Monday, March 10, 2014

Karitek Easy Load Roof Rack long term review..

After I tore tendons in my shoulder lifting a Delphin off my roof rack I fitted a Karitek Easy load roof rack. I have already reviewed this here but thought it would be worth revisiting given I have now started kayaking again after shoulder surgery. It has now covered about 4,000 miles driving round Scotland and my friend Mike who also bought one at the same time has probably done the same. The rack has survived motorways at 70mph and bouncy country roads at slower speeds. We were particularly impressed how it handled 3 kayaks on the very rough single track road that leads out to Ardnamurchan point.

At first sight it is an expensive bit of kit. However, it is a drop in the ocean compared to the expense of the shoulder surgery and being off the water for seven months. Think very carefully before loading a kayak onto your roof rack on your own. I didn't. I had been doing single handed lifts for 11 years and ignored the warning signs until the fateful day. With my arms above my head I had just started lowering the kakay to the ground when I heard a snap then heard and felt a longer ripping sensation deep in my shoulder joint. The noise and the pain almost caused me to vomit. Afterwards a contrast MRI scan of the shoulder showed I had torn tendons, ligaments and the joint capsule itself. Contrast media (which was injected into the joint capsule) leaked out and made its way down to my elbow.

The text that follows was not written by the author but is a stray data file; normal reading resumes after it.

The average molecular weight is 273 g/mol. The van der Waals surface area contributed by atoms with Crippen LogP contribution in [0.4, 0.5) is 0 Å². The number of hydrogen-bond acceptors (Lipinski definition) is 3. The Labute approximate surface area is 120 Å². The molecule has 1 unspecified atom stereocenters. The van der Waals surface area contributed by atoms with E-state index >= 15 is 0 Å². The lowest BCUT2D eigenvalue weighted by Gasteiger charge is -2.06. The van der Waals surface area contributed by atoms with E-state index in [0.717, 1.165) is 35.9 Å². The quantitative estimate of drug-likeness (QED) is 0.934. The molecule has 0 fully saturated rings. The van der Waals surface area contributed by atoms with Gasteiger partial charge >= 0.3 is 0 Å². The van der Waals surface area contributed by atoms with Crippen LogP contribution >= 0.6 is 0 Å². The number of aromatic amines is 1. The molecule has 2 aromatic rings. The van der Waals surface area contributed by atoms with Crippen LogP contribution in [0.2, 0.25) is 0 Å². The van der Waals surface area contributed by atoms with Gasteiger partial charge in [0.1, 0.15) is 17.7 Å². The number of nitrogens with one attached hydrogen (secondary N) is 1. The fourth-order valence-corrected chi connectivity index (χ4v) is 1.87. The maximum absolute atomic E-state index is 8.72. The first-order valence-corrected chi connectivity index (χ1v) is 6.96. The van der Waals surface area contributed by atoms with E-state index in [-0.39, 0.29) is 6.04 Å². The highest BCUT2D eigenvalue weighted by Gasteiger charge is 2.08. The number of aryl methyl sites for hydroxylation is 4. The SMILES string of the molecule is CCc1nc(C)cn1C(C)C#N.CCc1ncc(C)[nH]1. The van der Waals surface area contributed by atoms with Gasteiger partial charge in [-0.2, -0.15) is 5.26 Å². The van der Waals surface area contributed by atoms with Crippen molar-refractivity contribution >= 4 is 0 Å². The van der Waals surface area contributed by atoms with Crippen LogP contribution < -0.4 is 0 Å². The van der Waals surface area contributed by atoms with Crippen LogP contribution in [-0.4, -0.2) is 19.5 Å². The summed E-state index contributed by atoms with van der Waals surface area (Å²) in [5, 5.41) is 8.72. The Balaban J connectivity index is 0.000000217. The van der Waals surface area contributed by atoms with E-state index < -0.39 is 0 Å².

Surgery was inevitable and this has been followed by lengthy and painful physiotherapy, which is continuing 7 months after surgery. So I leave it to the reader to judge whether a Karitek Easy Load Roof Rack represents value for money. However, if you are "careful" with your money and are a risk taker by nature, then I can recommend an excellent orthopaedic surgeon....

Back to the Karitek ELRR. One of the great advantages for loading solo is that it can be done at waist height. It really is a piece of cake. The rack is a pleasure to use.

So how has it stood up to use? Well it is almost all made of aluminium and stainless steel and has resisted the rigours of weather and salt water with no visible corrosion. Nothing has worn out.

Two small problems have occurred, both caused by me leaving the rack on my monoblock drive during a torrential rainstorm. I was removing the rack from the car when the storm struck and so left it horizontally on my drive while I rushed indoors. The rain caused the sand (which grouts the monoblock) to bounce up into the channels in which the rack's brass pivot wheels run. It sounded dreadful when I next attempted to slide it up and down. Unfortunately a hose and water was not sufficient to shift the sand (which had stuck to the light spray lubricant inside the channel). I cured this by soaking a rag in degreaser and pushing it through the channel with a screw driver. Smooth sliding was restored.

The sand also made the plastic roller that runs over the top of the roof bars stiff. I unscrewed this to clean it but unfortunately I also unscrewed the helicoil insert (which its retaining bolt screws into). Karitek sensibly use helicoils to retain all the stainless steel bolts that screw into the softer main aluminum members of the rack. If one does come out, they sell a helicoil replacement kit with installation tool for £3. This includes 4 helicoils. The repair took about 5 minutes (as I had disassembled part of the rack) but the Karitek tool would allow the repair to be made in situ. I will not be leaving the rack horizontally on sandy ground again.

In conclusion, and after extended use, I have found the Karitek ELRR to be an eminently practical and reliable solution to handling a sea kayak on my own. Without it I would not yet have been able to return to sea kayaking. This is truly a 5 star piece of kit.